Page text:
Grieving people think saying the wrong thing is better than nothing, survey finds

Categories: Care, Featured, and Research.

Dying Matters Awareness Week launches today (May 11 – 17). To mark the event Hospice UK has released new findings from Savanta ComRes that show that 72 per cent of those bereaved in the last five years would rather friends and colleagues said the wrong thing than nothing at all, and 62 per cent say that being happy to listen was one of the top three most useful things someone did after they were bereaved.

As many people face the unexpected death of loved ones due to COVID-19, Hospice UK is calling for people to take courage and speak to people about death and bereavement to support those in our society who are dying or grieving.

Tracey Bleakley, CEO of Hospice UK, said: “What these findings show is just how important it is for us all to talk about death and grief, particularly when as a nation we are facing higher numbers of unexpected deaths as a result of COVID-19. These issues sadly have a taboo about them, which is unhealthy and can leave people suffering in silence. We owe it to each other to take part in these conversations. So many people are dying to be heard, and we all need to listen.”

In an additional new poll from Opinium on the public’s reaction to COVID-19, while 71 per cent of people agree with the lockdown restrictions, nearly half (48 per cent) said that not being able to see someone before they died or attend a funeral would make it harder to accept the reality of the death.

This poll also found that 62 per cent said that not being able to see a dying person before they died would cause a lasting sadness, and one in six (59 per cent) said that they would want a celebration of the person’s life after the lockdown is lifted.

“We know people will find it easier to manage grief and sorrow if we focus on listening when someone we know brings up dying, grief, or wants to talk about practical matters like funeral arrangements or wills,” said Tracey.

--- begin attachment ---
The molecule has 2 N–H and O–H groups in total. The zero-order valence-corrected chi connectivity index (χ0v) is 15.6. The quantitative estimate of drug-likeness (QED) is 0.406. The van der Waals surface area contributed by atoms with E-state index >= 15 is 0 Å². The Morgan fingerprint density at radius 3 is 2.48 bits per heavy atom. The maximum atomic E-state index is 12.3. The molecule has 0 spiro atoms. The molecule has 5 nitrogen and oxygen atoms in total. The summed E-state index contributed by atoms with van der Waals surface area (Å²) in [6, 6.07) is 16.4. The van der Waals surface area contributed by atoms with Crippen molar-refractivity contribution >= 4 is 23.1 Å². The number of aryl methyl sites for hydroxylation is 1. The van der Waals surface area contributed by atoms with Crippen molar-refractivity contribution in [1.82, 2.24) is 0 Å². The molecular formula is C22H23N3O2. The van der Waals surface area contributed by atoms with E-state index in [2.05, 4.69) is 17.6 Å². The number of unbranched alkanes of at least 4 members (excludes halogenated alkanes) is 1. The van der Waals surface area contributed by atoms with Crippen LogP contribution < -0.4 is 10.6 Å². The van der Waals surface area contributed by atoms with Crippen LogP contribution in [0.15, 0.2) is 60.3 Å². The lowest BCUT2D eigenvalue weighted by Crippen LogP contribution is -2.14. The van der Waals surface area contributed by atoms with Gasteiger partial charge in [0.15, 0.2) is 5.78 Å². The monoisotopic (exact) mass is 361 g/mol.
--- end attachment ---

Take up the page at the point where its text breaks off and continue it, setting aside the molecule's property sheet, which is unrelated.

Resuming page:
“It’s interesting to see there is more awareness of planning for our death. Our polling shows that 19 million people – more than a third of all UK adults – have written or amended their will, or are planning to, as a direct result of COVID-19. More than 11 million people – one in five UK adults – have put in place advanced care plans in case they fall ill because of COVID-19, or plan to do so.”

The theme for Dying Matters Awareness Week 2020 is Dying To Be Heard. The COVID-19 outbreak means that the hundreds of events usually held for Dying Matters Awareness Week have been cancelled or postponed. Instead, a range of online events are taking place across the country. These include online death cafes, virtual “pop-up” events and one called “how to Talk About Death Without Leaving the Sofa.” For example, on May 12 a Death Doula will give an online talk about the role of Soul Midwives in end of life care.  Details of these events can be found on the Dying Matters events page

Dying Matters is asking people to pledge to take part in a conversation about dying, death or grief, either initiating it or taking part if someone else starts it. Tracey Bleakley said “We’re all convinced nobody else wants to talk about death, or that it’s a grim topic, but once you start you’d be amazed how many people want to join in.” Share a pledge or read what others are saying here

For more information visit Dying Matters Awareness Week

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